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  #26  
Old 06-15-2010, 12:33 PM
Peter A Goldsbury AikiWeb Forums Contributing Member
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Transmission, Inheritance, Emulation 18

INTERLUDE:
VII:Hidden in Plain Sight:
Tracing the Roots of Ueshiba Morihei's Power
By Ellis Amdur

A Review Essay:
Part 3: Takeda Sokaku, Ueshiba Morihei and Their Students

(NOTE:...
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Old 06-18-2010, 10:53 AM   #25
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Re: Transmission, Inheritance, Emulation 18

Quote:
Mark Murray wrote: View Post
"Are we actually doing aikido"?

No, most are not training in the aikido that Ueshiba Morihei lived, but some are determined to bring it back.

and

Yes, most are training in aikido as exemplified by Ueshiba Kisshomaru, Tohei Koichi, etc. Shown and trained by tens of millions of people, there is nothing wrong with this aikido.

If you think about it, aikido has become the martial art for the masses and the outliers.
Cool answer, Mark, and I particularly like your Hydra analogy.

Still, your answer is so ambiguous that I can't help but post a couple of follow-ups: if O'Sensei fought Bruce Lee, who would win? Can I use aikido to win a fight? Can a katana really cut through a car?

I'm kidding, but (I hope) still making a little bit of a point: practically speaking, what does it mean to study aikido, and what can you do with it?

I think the answer used to be "THIS is aikido (the way of harmony), and THIS is how you do it." In many ways like a parent or teacher with a young child. Like a child, I had a simple faith that I was doing O'Sensei's aikido. Ten years ago, there seemed to be a broad consensus in books by K. Ueshiba or other shihan, articles on the web, and training at my dojo and at seminars. There were cracks, to be sure (remember the heated debates about cross-training or offering resistance as uke?), but it seemed pretty easy to grasp the essence of aikido.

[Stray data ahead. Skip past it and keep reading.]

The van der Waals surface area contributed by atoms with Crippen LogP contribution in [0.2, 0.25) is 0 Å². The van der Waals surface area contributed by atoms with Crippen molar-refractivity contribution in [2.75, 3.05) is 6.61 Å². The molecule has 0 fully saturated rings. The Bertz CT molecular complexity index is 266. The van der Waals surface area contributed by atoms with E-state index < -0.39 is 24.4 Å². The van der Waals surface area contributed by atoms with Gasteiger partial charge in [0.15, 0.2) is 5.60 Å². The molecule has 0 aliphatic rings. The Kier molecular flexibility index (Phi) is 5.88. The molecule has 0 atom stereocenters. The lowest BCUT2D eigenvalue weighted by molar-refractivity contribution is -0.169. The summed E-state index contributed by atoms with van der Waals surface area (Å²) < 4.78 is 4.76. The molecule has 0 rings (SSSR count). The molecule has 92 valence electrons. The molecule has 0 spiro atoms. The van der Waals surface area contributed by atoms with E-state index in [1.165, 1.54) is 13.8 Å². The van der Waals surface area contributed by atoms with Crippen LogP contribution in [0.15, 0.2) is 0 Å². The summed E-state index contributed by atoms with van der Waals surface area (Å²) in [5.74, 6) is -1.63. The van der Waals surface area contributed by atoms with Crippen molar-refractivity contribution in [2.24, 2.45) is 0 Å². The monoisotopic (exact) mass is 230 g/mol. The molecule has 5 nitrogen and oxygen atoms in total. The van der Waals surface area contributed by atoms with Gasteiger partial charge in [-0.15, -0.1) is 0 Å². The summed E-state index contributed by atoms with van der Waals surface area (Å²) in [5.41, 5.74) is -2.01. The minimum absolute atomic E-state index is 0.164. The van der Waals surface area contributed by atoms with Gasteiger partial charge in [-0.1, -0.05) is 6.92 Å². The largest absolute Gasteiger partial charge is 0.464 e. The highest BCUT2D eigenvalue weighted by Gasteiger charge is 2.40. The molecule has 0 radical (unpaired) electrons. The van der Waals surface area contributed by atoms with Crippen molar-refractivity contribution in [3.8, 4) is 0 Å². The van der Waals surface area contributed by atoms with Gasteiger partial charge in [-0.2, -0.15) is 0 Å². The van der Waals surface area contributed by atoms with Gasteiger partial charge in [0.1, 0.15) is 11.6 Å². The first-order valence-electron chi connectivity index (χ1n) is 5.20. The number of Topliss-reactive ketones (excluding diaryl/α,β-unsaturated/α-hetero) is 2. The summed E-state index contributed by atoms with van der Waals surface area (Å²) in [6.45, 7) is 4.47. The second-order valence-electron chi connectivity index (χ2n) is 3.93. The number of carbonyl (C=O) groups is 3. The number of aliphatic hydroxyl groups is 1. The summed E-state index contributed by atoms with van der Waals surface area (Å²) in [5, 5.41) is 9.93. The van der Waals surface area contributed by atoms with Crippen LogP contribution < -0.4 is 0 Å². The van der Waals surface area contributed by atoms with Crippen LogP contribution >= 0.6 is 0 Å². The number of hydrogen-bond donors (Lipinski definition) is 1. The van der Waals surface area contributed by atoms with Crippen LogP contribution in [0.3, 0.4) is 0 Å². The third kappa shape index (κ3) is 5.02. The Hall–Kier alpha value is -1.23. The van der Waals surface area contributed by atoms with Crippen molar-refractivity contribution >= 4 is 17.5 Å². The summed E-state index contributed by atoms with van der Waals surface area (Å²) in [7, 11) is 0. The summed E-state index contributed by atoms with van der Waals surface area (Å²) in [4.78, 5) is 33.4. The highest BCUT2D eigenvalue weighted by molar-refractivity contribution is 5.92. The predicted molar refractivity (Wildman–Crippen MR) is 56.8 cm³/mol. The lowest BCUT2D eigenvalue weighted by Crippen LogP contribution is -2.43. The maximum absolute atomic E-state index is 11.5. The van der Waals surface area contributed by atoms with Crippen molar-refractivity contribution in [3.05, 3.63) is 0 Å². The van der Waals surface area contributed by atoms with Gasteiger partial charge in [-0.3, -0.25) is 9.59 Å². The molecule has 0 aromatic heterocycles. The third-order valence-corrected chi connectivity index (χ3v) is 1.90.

Now the answer seems to be "I don't know, you figure it out for yourself," which is a much more mature way of looking at things. As you say, one or two of the fingers point back to O'Sensei but there is significant debate on what O'Sensei was actually doing and even whether or not we really want to emulate him.

Most intriguing for me is Peter's discussion of how the current doshu is treating weapons in aikido, and how weapons work was essential to O'Sensei's own training, but not part of his instruction to his students.

I guess the essential question in all of this is whether or not it is possible to get as good as O'Sensei without exactly replicating his own training and experiences.

To put it another way, can a person who pioneered a new skill -- any skill: woodworking, marksmanship, computer programming, whatever -- after going through all the trial and error, distill those skills into core principles that can be taught so that the student is as good as the teacher?

I'm beginning to suspect that the answer is no. The core principles can sometimes be a shortcut, but each student still needs to have his or her own dead ends and false starts to get really good.

----
-Drew Ames
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Old 06-18-2010, 02:20 PM   #26
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Re: Transmission, Inheritance, Emulation 18

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Keith,

You make some excellent points. For me, Peter's TIE series, combined with Ellis's and Stan Prannin's writings have engendered a bit of a crisis for me in my training.

Basically, when I started training in the late '90s, I bought into the "watered down translations meant for Western audiences" of O'Sensei's discourses, accepting them as accurate accounts of what O'Sensei believed. I also saw them as guideposts to my training so that I could end up with power and skill like O'Sensei's.

My impression from this and previous TIE articles is that O'Sensei's cultural context and religious beliefs were exceptionally important in motivating his training and development of aikido, but were not the mechanisms for actually developing his martial skill.
...
Yet again, the Western understanding of that spiritual context (at least as I've experienced it and read about it), is based on a very incomplete understanding of O'Sensei's discourses as well as later writings by his son that were meant for larger audiences.

So, if we're not really understanding what O'Sensei was saying, and we're not really developing the internal skills (aiki) that O'Sensei said was so important, and if most of us are not able to dedicate the amount of time to solo training that seems to be required, are we actually doing aikido?